Compare the fighting on land, in World War 1 with the fighting in 1066

In this essay, I am going to explain some of the differences between 1066, and World War 1. This essay will include the differences in Weapons, Uniform, and the Cavalry. I will be writing about five things, which are similar, and also some which are different. In 1066, weapons were a lot different to those in World War 1. In 1066, they would have used the following; swords, lances, spears, and shields. None of these items were used in World War 1. The Shield was made of wood, and would have been covered in leather, which would then have been painted and glided.

It was made in a kite shape, so that it would protect the whole of the body, whilst on a horse. The surface was curved, and could be held horizontally, or vertically. The lance was light, and easy to direct. This made the length and diameter, very limited. The force of the penetration came from the swift movement from the arm. The sword had a wide straight blade, which had two cutting edges separated by a shallow small-ridged central groove. They would have been decorated with metal protective pieces.

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The horses were also well protected, and would have been submerged in iron. The long stems had short, but sharp points. In World War 1 though, the weapons get more advanced, and a lot more powerful. Some of the weapons used, were Machine guns, rifles, tanks, bayonets, mortars, howitzers and many more. The machine gun could fire 450-600 rounds per minute. There would have been two per battalion. The machine gun was not very accurate at long range. Two examples of machine guns were Maxim and Vickers. The bayonets resulted in 0. 5% of deaths, in World War 1, whereas the rifles were used more for self-protection. sas The tanks could cross trenches, as wide as 10ft, and had a range of 15 miles.

Camouflage was used a lot in World War 1. It was applied, using paint patterns, netting and painted screens. These are only a few of the forms of camouflage, which were used to fool the naked eye. There were some comparisons though, which were that they both wore uniform, they would not have looked the same. Uniform was worn to tell apart the regiments. They both would have worn helmets, for protection from missiles coming from overhead. They also would have both had horses, which were used to move and carry weapons about.

In World War 1, the armour would have varied between the types of services, each soldier worked in. are The infantryman’s standard service dress was khaki, consisting of a peaked cap, a tunic with large pockets, shirt and trousers, which were bound below the knee by puttees. He wore stout leather ankle boots. Mounted men also wore spurs. He would carry in his kitbag spare boots, tunic, trousers, shirt, socks and underwear. He also had a greatcoat and a woollen cap. There was webbing, with two leather multi-pocket carriers, which in total could carry 150 rounds of ammunition.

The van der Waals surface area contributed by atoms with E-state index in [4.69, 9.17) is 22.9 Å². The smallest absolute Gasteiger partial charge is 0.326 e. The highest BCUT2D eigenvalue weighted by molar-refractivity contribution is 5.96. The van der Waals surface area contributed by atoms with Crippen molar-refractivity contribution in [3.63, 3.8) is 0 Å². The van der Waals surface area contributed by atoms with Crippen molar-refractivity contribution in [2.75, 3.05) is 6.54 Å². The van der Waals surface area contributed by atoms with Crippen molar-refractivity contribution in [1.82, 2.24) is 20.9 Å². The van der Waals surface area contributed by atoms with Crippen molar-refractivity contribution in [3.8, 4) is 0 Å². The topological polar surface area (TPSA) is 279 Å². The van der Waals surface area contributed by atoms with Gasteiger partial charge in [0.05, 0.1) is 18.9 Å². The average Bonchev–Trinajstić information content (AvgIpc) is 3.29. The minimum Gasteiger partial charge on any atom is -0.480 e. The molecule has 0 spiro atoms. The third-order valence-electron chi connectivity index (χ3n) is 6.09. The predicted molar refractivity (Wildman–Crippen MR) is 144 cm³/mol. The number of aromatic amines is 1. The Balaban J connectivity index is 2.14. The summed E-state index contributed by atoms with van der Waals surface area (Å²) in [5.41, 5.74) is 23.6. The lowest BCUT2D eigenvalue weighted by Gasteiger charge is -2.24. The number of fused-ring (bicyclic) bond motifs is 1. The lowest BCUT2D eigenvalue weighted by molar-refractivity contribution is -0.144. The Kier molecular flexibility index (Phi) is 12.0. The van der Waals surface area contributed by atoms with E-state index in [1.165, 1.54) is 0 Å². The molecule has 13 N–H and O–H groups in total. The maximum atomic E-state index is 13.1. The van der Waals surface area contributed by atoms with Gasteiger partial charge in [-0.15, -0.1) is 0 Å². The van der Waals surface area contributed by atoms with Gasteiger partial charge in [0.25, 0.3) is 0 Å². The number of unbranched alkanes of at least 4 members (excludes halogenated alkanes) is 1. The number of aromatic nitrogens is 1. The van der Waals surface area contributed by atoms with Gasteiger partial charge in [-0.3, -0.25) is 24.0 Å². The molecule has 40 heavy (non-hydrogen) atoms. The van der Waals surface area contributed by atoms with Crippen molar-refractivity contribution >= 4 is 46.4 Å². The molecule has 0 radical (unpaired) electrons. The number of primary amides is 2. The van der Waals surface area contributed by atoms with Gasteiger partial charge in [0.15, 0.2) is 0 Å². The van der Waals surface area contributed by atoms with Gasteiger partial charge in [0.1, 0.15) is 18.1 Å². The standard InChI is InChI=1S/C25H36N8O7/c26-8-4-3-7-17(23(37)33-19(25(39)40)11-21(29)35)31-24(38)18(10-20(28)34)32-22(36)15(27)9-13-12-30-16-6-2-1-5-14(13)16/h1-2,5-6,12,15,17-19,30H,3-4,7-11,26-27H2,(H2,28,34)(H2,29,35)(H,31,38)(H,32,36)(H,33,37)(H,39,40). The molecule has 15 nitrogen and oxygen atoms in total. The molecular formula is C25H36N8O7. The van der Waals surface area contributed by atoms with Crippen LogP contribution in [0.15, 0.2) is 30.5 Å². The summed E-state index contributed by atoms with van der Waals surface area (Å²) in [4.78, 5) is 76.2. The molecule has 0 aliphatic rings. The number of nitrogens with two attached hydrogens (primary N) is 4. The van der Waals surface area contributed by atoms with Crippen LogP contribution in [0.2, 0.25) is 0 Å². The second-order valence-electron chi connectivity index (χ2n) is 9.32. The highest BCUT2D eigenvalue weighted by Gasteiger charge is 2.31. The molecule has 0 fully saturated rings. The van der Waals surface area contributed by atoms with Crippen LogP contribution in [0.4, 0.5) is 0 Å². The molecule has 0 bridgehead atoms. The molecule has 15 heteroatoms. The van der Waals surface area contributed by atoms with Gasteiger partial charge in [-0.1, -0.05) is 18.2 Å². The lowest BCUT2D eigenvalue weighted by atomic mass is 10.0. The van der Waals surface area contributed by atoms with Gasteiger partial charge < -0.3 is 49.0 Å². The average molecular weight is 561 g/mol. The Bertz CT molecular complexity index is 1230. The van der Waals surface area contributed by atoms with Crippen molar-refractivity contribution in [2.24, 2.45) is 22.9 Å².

It would also have a haversack containing rations and cutlery, a bayonet scabbard, a water bottle in a small harness, an entrenching tool. When the soldier was fully equipped, this totalled 61 pounds (27. 7 kg) in weight. ety An industrial worker would be issued with a steel helmet. From mid-1915, men were also issued with some form of protection against poison gas. The P (phenate) gas helmet with glass eyepieces was introduced in November 1915. It did not protect adequately against Phosgene, and was replaced by the PH (Phenate-Hexamine) helmet from January 1916.

From August 1916, the PH was replaced by the small box respirator, which although an unwieldy design gave protection against the different gases in use. Infantry officers wore a better-tailored jacket with a tie. They wore breeches rather than trousers, with a Sam Browne leather belt. They carried a haversack with compass, water bottle, mess tin, wire cutters and binoculars. Officers also carried a sword and pistol in a latter case. The officer’s spare kit and personal effects were carried in a leather valise that was carried by the transport.

During winter periods, goatskin fleeces would also have been worn, instead of balaclavas, scarves, gloves etc. Whereas in 1066, only knights would have worn armour, as the peasants who were fighting would not have been able to afford to equip themselves with armour of their own. They would have worn an iron helmet, had a protective nosepiece attached. The Horsemen would have worn knee length mail shirts, or hauberks made of interlocking iron rings. World War 1 was fought mainly in Belgium, and Germany, whereas in 1066, the battles were fought in Britain, whilst fighting for certain towns and villages.

The food in World War 1 would have been taken individually to soldiers, in the trenches. Whereas in 1066, the Normans, would have carried food around with them, after raiding a village or town, to stock up on supply. The food would have varied, due to what the Normans could get, but the soldiers in World War 1, would have got the same type of meal, quite regularly. The Normans were fighting to gain land, from England, whereas in World War 1, Britain was fighting for allied countries, against others who were invading them.

The Norman army consisted of 7,000 strong men, of which 3,000 were mounted knights in armour. The Normans also used several hundred ships, to move his army from different places. The amount of soldiers in World War 1, cannot be confirmed, but we do know that there were many tens of thousands men, from just Britain alone. There were many differences, between World War 1, and 1066, which I have shown. The uniforms, weapons, and cavalry were all different in many types of way, but did have their similarities.